IMPRESSIONS: Constance DeJong and Tony Oursler's 1988 "Relatives" at The Kitchen
March 23-24, 8pm
Original Music: Neil Leonard
Video Player: Mark Annulli, Robert Gibson, Stephanie Goode, Kate Reiche, and Kim Salt
Vocals: Dominique Eade / Guitar/Music Consultant: Brian Carey
Production Assistant: Stephanie Goode / Video Assistance: Joe Briganti
Camera (Beanie scene): Blythe Hazin / Topas Computer Renderings: Brian Williams
Computer Consultants: Diane Roman and Ron Wallace
Approximately thirty years after its first showing at The Kitchen, Constance DeJong and Tony Oursler revive Relatives, a performance piece positioning DeJong in continuous dialogue with the audience and a blocky television set. The re-staging of this work offers a retrospective of visual technology and nods with reverence to DeJong and Oursler’s artistic partnership.
Since the 1970s, DeJong has been producing fictional, language-and-image based work and installations, while Oursler’s artistic portfolio celebrates his use of video, sculpture, performance, and new media. Their creation, Relatives, choreographs the English language in a tango of words and visual accoutrements.
To begin, DeJong sits casually on a stool next to a square, old-school TV and delivers a monologue with little modulation. Imagine: a college lecturer merged with Joy of Painting 20th century public television host (and 21st century internet sensation), Bob Ross.
She traces the lineage of a fictional family as they interact with visual technology, offering each generation’s unique perspective, starting with a distant relative, who allegedly appears in Albert Pinkham Ryder’s 1896 painting Constance, and ending with a cousin who formulates numerical signatures for family members using computer code. Somewhere in between we meet a grandmother appearing as an extra in the Elizabeth Taylor version of Cleopatra; an uncle’s hand puppet gabbing away on a 1960's Saturday morning show; and an aunt specializing in female Kung-fu voiceovers for 1987’s Shaolin Challenges’ Ninja.
With each memory, DeJong adjusts her proximity to the TV, floating next to, behind, and in front of the illuminated screen. She checks in periodically with Oursler’s moving images, pointing to tiny pixels on the screen or instructing some entity offstage to rewind footage for clarity.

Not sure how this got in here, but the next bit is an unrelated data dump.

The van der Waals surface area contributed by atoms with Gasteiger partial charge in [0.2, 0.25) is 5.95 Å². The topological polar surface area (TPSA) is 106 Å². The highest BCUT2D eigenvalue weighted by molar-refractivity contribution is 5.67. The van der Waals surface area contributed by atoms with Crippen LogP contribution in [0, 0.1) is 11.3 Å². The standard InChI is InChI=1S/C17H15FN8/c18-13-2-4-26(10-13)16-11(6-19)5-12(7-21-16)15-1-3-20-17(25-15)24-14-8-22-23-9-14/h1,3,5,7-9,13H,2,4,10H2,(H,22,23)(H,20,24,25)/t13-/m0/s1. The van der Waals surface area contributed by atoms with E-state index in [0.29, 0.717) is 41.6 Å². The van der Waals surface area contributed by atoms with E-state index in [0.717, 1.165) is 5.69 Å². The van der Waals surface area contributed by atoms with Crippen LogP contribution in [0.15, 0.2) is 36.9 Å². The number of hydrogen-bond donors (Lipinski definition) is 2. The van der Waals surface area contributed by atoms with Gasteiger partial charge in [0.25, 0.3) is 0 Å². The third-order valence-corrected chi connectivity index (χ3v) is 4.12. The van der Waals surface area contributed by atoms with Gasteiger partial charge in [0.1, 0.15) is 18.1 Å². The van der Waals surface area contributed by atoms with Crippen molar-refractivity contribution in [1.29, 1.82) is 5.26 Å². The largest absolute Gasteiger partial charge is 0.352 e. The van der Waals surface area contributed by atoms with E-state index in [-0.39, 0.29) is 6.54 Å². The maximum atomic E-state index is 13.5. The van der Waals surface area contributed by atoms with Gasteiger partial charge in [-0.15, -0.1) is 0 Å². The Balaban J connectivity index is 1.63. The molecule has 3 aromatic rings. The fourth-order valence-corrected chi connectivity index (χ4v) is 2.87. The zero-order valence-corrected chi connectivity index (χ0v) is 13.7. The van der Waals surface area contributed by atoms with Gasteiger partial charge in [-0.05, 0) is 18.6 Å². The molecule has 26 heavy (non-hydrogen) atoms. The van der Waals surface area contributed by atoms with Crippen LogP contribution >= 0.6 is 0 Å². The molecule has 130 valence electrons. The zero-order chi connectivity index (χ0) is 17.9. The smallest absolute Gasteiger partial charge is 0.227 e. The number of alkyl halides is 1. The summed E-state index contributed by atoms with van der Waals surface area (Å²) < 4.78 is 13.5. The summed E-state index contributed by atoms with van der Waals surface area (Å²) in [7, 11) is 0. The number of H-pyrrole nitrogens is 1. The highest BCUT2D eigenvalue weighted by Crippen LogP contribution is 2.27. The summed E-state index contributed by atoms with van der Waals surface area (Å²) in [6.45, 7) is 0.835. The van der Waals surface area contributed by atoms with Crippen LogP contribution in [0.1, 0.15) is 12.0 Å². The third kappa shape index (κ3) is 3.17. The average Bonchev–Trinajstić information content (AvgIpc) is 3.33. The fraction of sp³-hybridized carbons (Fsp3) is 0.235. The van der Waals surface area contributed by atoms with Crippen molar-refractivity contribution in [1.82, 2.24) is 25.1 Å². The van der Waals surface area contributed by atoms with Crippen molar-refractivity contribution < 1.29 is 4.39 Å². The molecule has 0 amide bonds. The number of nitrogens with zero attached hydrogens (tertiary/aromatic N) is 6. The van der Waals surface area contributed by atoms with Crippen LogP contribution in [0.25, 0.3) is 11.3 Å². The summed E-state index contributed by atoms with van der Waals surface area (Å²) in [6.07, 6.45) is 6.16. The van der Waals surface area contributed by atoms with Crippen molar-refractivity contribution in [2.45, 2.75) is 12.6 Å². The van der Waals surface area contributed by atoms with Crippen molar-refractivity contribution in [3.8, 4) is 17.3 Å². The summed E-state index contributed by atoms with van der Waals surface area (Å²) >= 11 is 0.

With a gentle graze of her straight bangs, DeJong pulls a folded piece of paper from her light grey vest pocket to read a starlet’s letter back home. She hosts conversations with her uncle’s hand puppet by inserting dialogue during his deliberate moments of silence. She offers a variety of voiceover script options during her aunt’s Kung-Fu movie, or reminisces about family road trips to Ohio.
Relatives requires time to digest. It is a performance that mimics a lecture presentation. Audiences are invited to sift through language, imagery, and metaphor to consider the relevance of a 1988 revival with today’s lens. Is it purely nostalgic for The Kitchen’s programming or a comment on how far technology has come? Perhaps, a bit of both.
DeJong and Oursler successfully capture humanity’s unique relationship to visual technology by cleverly suspending it in a 1980s technological time capsule. Whereas now we may argue that we are controlled by technology, DeJong and Oursler reference a time when we were more in conversation with technology. Witnessing the work in 2018, we can reflect on how technology continues to evolve and imagine how Relatives would approach familial relationships today with smaller microchips, TV on demand, and of course smartphones.
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